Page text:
Grant isn't hard to find. If you sit on Abraham Lincoln's lap in the Lincoln Memorial, and look out straight ahead, between the Doric columns, along the long Reflecting Pool and past the Washington Monument, you'll be looking into his grim implacable eyes.
The general was 13 years younger than Lincoln, and much shorter, but they were linked. Both had come from the West. Both had known what it was like to be short of cash. The general didn't come from a log cabin. His birthplace in Point Pleasant, Ohio, had been covered in planks, but it had only two rooms, and they were rough.
In 1858, three years before Fort Sumter, you might have found the Union's future general in chief shivering in the slush on a corner in St. Louis peddling firewood to passersby. He'd split the logs himself.
He dressed shabbily. He didn't put on airs. He stank of cigar smoke. One wartime comrade called him "plain as an old shoe." Grant wasn't your usual general. He didn't strut, he shambled, and he didn't march in time. (He was tone-deaf and didn't know marching music, and knew only two tunes, he said: "One was 'Yankee Doodle.' The other wasn't.")
Robert E. Lee, the Confederacy's commander, was a slave-owning patrician who spoke in terms of chivalry. He indulged in courtly graces and wore silk sashes with tassels. Grant was Eisenhower to Lee's MacArthur. He used plainness as a weapon.
At Appomattox, Lee wore a burnished sword and embroidered gauntlets. Beside that splendid presence, Grant, thought Col. Amos Webster, "looked like a fly on a shoulder of beef." He hadn't changed for days. Grant was wearing "a government-issue flannel shirt with trousers tucked into muddy boots, no side arms, not even spurs." His clothes were plain. So were his terms. He demanded unconditional surrender, and that's what he got.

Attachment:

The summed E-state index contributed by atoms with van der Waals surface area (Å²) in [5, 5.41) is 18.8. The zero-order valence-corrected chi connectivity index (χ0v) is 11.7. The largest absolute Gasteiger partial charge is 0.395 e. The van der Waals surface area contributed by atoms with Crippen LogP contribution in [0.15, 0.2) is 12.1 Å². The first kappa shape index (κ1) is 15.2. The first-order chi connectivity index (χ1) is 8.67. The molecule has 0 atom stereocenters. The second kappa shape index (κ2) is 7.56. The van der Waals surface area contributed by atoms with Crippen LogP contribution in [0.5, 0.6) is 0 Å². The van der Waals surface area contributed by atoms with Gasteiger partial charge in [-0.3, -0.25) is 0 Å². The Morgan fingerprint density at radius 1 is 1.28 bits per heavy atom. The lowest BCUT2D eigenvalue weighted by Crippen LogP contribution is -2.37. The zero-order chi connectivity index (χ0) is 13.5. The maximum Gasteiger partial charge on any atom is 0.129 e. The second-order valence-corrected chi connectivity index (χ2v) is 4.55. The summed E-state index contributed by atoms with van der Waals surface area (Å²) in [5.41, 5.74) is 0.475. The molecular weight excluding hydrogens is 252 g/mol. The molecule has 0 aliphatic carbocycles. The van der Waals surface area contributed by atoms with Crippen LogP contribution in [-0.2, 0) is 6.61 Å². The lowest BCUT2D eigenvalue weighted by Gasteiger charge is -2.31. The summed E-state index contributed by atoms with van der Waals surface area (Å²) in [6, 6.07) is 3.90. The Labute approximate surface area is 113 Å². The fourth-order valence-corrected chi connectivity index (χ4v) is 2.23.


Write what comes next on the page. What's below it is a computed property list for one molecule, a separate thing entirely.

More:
Grant came straight at you. He didn't much care for occupying rail junctions, ports or fortified redoubts. He went out and killed armies.
"The art of war is simple enough," he wrote. "Find out where your enemy is. Get at him as soon as you can. Strike at him as hard as you can; and keep moving on."
You sense him in his statue. Shrady's Grant -- like Daniel Chester French's marble Lincoln at the far end of the Mall -- feels uncannily inhabited. It's got someone in it. His ruthlessness is palpable. He is the last enemy you'd ever want to see.